All hearings conducted by the University Conduct Board are recorded. Other types of hearings may be recorded at the discretion of the Student Conduct Facilitator. Any additional video, audio, stenographic, or photographic recording of any hearing is prohibited.
Both the responder and reporter(s) will be allowed to schedule an appointment to listen to the recording of a hearing they were a party to.
Sanctions are utilized to help students and student organizations develop more productive patterns of behavior, to support the integrity of the academic mission, and to protect the members of the academic community. While the sanctions below are listed progressively, they are selected to correspond with the severity or frequency of violations.
Individual Student Sanctions
Warning: Official notice that specific behavior or activity was in violation of the conduct code and that further violations may result in more serious disciplinary action. It serves as an official disapproval of acts committed.
Reprimand: Official notice that specific behavior or activity was in violation of the conduct code and that further violations most likely will result in more serious disciplinary action. This action serves to formally communicate that certain behavior and activity are unacceptable and need to be corrected.
Censure: Official notification of a specified period of review and monitoring during which behavior and activity must demonstrate compliance with University rules, regulations, and policies. Further violations will result in more severe disciplinary action, especially if they occur during the specified period of censure.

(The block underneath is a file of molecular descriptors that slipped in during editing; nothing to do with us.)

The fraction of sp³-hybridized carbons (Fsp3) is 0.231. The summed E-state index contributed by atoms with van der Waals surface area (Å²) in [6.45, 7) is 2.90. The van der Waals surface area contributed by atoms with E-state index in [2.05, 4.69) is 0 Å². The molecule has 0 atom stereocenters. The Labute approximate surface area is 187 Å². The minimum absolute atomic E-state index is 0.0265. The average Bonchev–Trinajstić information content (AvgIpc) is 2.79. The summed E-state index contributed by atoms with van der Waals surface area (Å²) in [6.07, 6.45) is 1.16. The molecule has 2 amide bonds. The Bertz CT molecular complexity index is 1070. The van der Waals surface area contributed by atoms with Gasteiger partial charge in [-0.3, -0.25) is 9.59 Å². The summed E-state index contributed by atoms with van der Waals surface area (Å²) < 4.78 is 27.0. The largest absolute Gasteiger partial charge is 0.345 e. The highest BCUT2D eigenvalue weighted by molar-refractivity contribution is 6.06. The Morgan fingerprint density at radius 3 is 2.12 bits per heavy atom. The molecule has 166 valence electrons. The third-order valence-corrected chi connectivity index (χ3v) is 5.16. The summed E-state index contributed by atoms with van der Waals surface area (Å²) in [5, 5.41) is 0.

Probation: Official notification of a specified period of review and monitoring in response to behavior or acts, although not serious enough to warrant suspension, deemed highly inappropriate and strongly against University standards. Further violations of the conduct code will result in more severe disciplinary action, including an examination of continued status as a student or student organization.
Term Suspension: Official notification involving a disciplinary separation from the University for a specified period generally not less than one semester (excluding summer). Suspension involves denial of all affiliated privileges and rights, including the privilege of using University facilities. Any stipulated conditions shall be met before readmission.
Indefinite Suspension: Official notification involving a disciplinary separation from the University for an indefinite period. Suspension involves denial of all affiliated privileges and rights, including the privilege of using University facilities. A person shall not return to the University from an indefinite suspension without the approval of the Dean of Students or designee. All stipulated conditions, if any, shall be met before readmission.
Expulsion: Official notification of permanent disciplinary separation from the University with denial of all affiliated privileges and rights. Use of campus facilities is prohibited.
Student Organization Sanctions
Disciplinary Organization Reprimand: The organization is informed in writing that the group has been found responsible of a violation of University regulations.
Disciplinary Organization Probation: The organization is informed in writing that it is on probation for a specified period of time. Probation is a period of review and observation during which the group must demonstrate the ability to comply with University rules, regulations, and other requirements as stipulated by the sanction. A student group will remain on Probation at least through the date indicated or until the date all assigned sanctions and stipulations have been completed, whichever occurs later. Conditions that restrict privileges may also be imposed.